Former President Olusegun Aremu Obasanjo, like all great men, means many things to many people and institutions. To the University of Ilorin, his personality is etched in gold for many reasons out which space will allow three.
First, his Government, led by the late General Muritala Muhammed, established the University in 1975 and it was he as Head of State who actually gave the University its first Vice-Chancellor, Emeritus Prof. Akin Akinkugbe, in 1976. Besides, the former President remains the only Visitor or Nigerian President who has personally visited the University, if my memory serves me right, till date. Then, Obasanjo stood behind the University against the aggression of the forces of retrogression.
In spite of what his critics would say, his legacies live on and he is far better by far, like the University of Ilorin, than many leaders of Nigeria since Independence. A recent encounter with him at his Obasanjo Presidential Library at a short retreat organised by the Joint Admissions and Matriculation Board (JAMB) for IT professionals, representatives of higher institutions in Nigeria, labour, human rights, national student body, opinion leaders, academics and other stakeholders brought him more within my focus.
Like Lincoln, like Obasanjo
Having a first-hand insight into the main library, which is to be commissioned soon, is thrilling. This is because what is called Obasanjo Presidential Library is just like one Disneyland, expansive with everything needed for study, research, tourism and pleasure. It was so nice to have tea with the man who is not known to sit on the fence on any issue.
Going through the visionary project, the first by an African President, reminded me of a similar experience of exploring Abraham Lincoln Presidential Library and Museum in downtown Springfield, Illinois, in 2006. It was really exhilarating then going through the house of the man who abolished slave trade and promoted equality. I still remember the ditty, “What a pleasant home Abe Lincoln has!”
The experience of that encounter with Obasanjo was great with many take-aways among which five only are shared here:
Keep your records
Keeping records is good but many people don’t do it. Going through the library, one would be marveled to see the primary school results of Obasanjo and many other documents, including love letters, and his correspondences with his children. It was a fresh awakening that records should be kept, at least for posterity.
Obasanjo keeps all his letters and he is the type that would tell you if you wanted to see any letter, he would go and bring it for you. Individuals and institutions have a lot to learn here.
Apologise and be great
As I once wrote, “If somebody says you have wronged him and you have wronged someone, the heavens would not fall if you say, ‘I am sorry’” (www.mahfouzadedimeji.com/2014/11/05/three-magical-expressions/). The readiness to apologise is a true mark of greatness and it was so inspiring that Obasanjo would easily do so.
When an alumna of the University of Ilorin and celebrated activist, Dr Joe Okei-Odumakin, told the former President how security agents acting on “orders from above” brutalised her and her colleagues, the late Gani Fawehinmi and Dr Beko Ransome-Kuti, during one of their protests some 12 years ago, Obasanjo apologised and gave an eye-opening account of how the security people do their work. He gave his own account when he was in charge of providing security to former Head of State Yakubu Gowon, who was on an inspection to a facility within his jurisdiction many years ago.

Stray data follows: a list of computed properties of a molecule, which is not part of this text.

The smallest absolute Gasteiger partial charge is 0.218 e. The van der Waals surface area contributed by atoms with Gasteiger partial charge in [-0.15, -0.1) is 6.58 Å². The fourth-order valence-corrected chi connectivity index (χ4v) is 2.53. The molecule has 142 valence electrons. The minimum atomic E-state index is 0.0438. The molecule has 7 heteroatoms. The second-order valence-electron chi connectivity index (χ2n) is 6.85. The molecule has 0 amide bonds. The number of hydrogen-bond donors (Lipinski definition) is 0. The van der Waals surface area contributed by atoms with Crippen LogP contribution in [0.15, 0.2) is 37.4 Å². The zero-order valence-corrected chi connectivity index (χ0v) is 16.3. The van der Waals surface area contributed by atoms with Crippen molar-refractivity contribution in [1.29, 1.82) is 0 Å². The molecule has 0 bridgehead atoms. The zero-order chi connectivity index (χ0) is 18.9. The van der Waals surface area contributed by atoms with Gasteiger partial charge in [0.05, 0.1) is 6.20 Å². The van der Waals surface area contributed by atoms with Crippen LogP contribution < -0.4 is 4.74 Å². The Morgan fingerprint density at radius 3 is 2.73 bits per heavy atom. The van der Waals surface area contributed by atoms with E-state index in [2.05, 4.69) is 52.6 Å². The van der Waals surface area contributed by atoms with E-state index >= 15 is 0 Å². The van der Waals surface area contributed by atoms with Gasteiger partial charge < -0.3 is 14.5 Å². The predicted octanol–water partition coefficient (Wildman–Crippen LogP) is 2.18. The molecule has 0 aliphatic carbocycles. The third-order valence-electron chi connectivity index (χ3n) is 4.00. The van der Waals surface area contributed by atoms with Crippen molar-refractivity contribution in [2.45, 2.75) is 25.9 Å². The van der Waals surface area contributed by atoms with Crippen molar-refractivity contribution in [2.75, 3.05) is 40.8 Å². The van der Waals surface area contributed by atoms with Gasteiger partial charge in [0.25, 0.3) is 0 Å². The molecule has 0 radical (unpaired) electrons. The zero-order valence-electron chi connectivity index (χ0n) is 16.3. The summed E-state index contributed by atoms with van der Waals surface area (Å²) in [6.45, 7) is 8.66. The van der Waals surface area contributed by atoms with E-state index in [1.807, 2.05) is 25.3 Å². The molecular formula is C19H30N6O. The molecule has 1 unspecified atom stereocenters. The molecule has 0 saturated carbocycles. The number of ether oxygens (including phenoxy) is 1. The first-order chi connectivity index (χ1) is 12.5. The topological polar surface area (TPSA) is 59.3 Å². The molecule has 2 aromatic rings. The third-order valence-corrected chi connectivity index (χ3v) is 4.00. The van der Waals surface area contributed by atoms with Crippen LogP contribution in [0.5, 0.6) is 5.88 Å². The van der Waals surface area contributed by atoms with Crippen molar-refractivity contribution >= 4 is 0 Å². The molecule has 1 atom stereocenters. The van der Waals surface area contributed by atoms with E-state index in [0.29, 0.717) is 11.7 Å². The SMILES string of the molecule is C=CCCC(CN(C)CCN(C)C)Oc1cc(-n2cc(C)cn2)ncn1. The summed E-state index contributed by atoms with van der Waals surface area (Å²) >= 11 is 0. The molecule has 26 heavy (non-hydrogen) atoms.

Have your facts
When the Chief was asked of some of the actions he took on labour as a military Head of State between 1976 and 1979, Obasanjo gave his facts that were not controverted by Comrade Isa Aremu. At the end of the day, the actions he took were not only in the best interest of the country but also in the interest of those who even opposed him. He was able to demonstrate that leadership is not about pleasing people immediately, it is about taking actions that would bring enduring benefits, even if they are difficult at first, as long as one has one’s facts.
He was also able to recall his encounters with the late Fidel Castro of Cuba and Robert Mugabe of Zimbabwe. More interesting was the dramatic way he resolved the conflict between the rival Zimbabwean parties with which they were able to face their enemies and gain independence.
Read, read and read
There is no doubt that an encounter with Obasanjo would reveal to you clearly a leader that reads, a personality that exerts himself intellectually. His analysis of Trump’s America was profound and he didn’t miss any detail until he ended his analysis with a telephone conversation between US President Donald Trump and President Muhammadu Buhari just a day before then. He is a vibrant mind that recalls easily and makes references effortlessly.
Simplify your life
In spite of all his unique and hard-to-surpass achievements, Obasanjo is remarkably simple. He would exchange banter and have selfies and groupies without airs. Meeting him made one to appreciate the profundity of Leonardo Da Vinci’s quote that “simplicity is the ultimate sophistication” and Anuj Somany’s submission that “a man’s simplicity is the beauty of his humanity in life.”
The Alma Mater wishes all students success in their examinations!